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Multiple Choice: A High Stakes Study Of Charter School Performance

The Center for Research on Education Outcomes [CREDO] at Stanford University today published a report, Multiple Choice: Charter School Performance in 16 States, which will create a bit of a stir in educational circles.

Multiple Choice sets a new benchmark for national research studying the academic performance of charter schools and district schools: it compares “virtual twins” [charter and district students with the same demographics]; it employs a significant NAEP data set; it looks at longitudinal growth; and it covers a broad cross-section  of states, including many which had not been included in previous studies .  Moreover, CREDO is a think tank which has collaborated with national charter organizations such as the National Alliance for Public Charter Schools and the National Association of Charter School Authorizers in the past [see this study, for example], and Multiple Choice was financed in part by the Walton [Wal-Mart] Foundation, so its findings can not be easily dismissed as the work of charter school critics. [Although none of this stopped an effort by Nelson Smith of the National Alliance for Public Charter Schools to spin away its most important conclusions.]

Here are the reports’ main conclusions, word for word, a set of findings which the authors describe as “sobering” [p. 6]:

  • Charter school students on average see a decrease in their academic growth in reading of .01 standard deviations compared to their traditional school peers. In math, their learning lags by .03 standard deviations on average. While the magnitude of these effects is small, they are both statistically significant.
  • The effects for charter school students are consistent across the spectrum of starting positions. In reading, charter school learning gains are smaller for all students but those whose starting scores are in the lowest or highest deciles. For math, the effect is consistent across the entire range.
  • Charter students in elementary and middle school grades have significantly higher rates of learning than their peers in traditional public schools, but students in charter high schools and charter multi-level schools have significantly worse results.
  • Charter schools have different impacts on students based on their family backgrounds. For Blacks and Hispanics, their learning gains are significantly worse than that of their traditional school twins. However, charter schools are found to have better academic growth results for students in poverty. English Language Learners realize significantly better learning gains in charter schools. Students in Special Education programs have about the same outcomes.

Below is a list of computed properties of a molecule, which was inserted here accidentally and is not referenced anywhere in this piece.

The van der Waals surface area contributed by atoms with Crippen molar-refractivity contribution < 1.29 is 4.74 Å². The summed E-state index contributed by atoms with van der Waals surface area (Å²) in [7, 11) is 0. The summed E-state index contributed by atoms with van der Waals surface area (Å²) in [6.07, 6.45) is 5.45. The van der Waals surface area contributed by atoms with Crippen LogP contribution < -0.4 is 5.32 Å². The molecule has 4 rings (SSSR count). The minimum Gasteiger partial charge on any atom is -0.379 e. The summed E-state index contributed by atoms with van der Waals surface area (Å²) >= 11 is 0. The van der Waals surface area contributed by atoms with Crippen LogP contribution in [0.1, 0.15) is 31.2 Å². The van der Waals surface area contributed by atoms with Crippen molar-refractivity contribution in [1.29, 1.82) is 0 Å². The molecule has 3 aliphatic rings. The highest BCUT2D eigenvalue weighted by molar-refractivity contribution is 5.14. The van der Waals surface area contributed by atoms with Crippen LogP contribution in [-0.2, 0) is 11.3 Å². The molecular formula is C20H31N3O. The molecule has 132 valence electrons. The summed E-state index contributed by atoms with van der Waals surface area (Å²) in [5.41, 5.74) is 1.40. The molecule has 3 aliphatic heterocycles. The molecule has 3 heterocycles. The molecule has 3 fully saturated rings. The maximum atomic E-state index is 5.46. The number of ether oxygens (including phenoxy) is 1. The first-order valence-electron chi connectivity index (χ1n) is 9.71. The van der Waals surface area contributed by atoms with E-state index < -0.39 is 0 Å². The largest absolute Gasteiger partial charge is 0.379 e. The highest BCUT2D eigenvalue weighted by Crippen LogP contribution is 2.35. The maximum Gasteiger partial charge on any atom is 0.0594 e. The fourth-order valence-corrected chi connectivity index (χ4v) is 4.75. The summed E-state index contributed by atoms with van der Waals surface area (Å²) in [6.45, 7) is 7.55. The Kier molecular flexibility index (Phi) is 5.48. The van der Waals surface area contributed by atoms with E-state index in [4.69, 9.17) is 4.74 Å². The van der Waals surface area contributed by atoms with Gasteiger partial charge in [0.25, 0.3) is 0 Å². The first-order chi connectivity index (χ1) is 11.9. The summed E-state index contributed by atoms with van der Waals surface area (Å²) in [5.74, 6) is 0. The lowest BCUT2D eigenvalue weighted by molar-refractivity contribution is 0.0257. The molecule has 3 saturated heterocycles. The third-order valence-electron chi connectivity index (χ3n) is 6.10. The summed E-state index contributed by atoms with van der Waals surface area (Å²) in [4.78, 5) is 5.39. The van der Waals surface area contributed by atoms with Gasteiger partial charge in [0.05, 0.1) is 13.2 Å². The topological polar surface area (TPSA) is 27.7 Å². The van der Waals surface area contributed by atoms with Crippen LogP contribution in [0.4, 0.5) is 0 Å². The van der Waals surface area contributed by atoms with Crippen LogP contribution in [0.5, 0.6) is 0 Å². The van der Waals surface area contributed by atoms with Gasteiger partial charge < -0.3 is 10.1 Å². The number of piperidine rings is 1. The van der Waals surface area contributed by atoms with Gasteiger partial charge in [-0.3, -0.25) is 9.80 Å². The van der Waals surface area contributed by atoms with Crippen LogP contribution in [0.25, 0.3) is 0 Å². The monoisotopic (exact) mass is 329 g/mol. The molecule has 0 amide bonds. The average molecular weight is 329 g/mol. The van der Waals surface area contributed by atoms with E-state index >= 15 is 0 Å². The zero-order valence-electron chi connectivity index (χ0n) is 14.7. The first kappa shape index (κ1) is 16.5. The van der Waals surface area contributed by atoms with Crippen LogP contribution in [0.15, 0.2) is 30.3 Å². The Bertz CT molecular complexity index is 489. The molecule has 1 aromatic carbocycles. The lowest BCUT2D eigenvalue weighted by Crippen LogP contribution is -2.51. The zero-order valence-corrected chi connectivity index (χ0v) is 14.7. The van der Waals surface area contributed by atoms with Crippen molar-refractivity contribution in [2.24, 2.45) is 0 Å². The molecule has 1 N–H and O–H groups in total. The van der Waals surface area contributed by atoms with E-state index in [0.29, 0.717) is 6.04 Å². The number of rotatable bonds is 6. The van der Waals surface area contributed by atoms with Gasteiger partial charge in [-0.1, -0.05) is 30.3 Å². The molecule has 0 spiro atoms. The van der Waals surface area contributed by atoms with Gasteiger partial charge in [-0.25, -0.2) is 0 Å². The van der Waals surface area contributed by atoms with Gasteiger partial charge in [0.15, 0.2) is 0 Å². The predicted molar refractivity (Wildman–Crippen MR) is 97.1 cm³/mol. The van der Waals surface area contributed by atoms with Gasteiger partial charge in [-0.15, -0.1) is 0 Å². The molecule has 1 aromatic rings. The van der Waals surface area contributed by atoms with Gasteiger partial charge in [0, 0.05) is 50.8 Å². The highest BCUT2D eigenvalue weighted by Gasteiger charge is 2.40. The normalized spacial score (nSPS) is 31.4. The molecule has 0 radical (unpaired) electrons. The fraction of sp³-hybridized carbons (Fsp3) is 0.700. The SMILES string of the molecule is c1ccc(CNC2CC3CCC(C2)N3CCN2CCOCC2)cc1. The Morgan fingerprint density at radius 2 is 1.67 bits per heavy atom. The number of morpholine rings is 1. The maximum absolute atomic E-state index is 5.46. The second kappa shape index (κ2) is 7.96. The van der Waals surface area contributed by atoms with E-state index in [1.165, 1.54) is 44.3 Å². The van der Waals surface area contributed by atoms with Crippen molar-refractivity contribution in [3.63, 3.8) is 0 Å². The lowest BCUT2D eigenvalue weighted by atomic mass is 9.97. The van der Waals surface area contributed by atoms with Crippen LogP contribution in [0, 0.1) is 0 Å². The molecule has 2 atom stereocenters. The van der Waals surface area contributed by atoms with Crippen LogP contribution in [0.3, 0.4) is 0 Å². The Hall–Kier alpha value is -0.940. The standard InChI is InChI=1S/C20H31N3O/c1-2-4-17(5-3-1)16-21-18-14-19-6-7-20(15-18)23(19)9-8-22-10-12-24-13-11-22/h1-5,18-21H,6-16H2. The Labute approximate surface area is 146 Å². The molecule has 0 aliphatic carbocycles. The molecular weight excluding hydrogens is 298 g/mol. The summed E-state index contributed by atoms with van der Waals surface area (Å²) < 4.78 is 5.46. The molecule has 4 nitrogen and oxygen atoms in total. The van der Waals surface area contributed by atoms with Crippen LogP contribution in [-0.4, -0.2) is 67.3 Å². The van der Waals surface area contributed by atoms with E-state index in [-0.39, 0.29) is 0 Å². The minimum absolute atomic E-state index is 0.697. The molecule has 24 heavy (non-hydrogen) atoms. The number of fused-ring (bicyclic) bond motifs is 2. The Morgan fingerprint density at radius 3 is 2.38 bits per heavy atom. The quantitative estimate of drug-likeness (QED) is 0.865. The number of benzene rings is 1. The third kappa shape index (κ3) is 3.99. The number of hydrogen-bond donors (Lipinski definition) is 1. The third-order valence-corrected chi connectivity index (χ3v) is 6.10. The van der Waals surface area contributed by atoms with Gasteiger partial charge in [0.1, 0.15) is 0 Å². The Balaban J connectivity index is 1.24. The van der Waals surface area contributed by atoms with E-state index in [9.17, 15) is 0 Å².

• Students do better in charter schools over time. First year charter students on average experience a decline in learning, which may reflect a combination of mobility effects and the experience of a charter school in its early years. Second and third years in charter schools see a significant reversal to positive gains.

These patterns vary considerably by state.

States With Lower Average Academic Performance By Charters States With Higher Average Academic Performance By Charters States With Academic Performance By Charters Which Is Mixed Or Not Different
Arizona

Florida

Minnesota

New Mexico

Ohio

Texas

Arkansas

Colorado [limited to Denver]

Illinois [limited to Chicago]

Louisiana

Missouri

California

District of Columbia

Georgia

North Carolina

Looking at all 2403 charter schools studied in Multiple Choice, the authors found that 17% had a “positive and significant effect” on student achievement gains, 37% had a “negative and significant effect” on student achievement gains, and 46% had a “no significant effect” on student gains. [p. 44]

There is one counter-intuitive finding in the report that is not convincing to this reader. The report finds that “the presence of charter caps puts significant downward pressure on student results.” [p. 40] Yet the states which are best known for having either no cap or no meaningful limit on the numbers of charter schools and little or no regulation fall either into the under-performing [Arizona, Ohio and Texas] or  no significant effect [California] categories. It is not at all clear from the report how the various factors were weighted to produce such a result.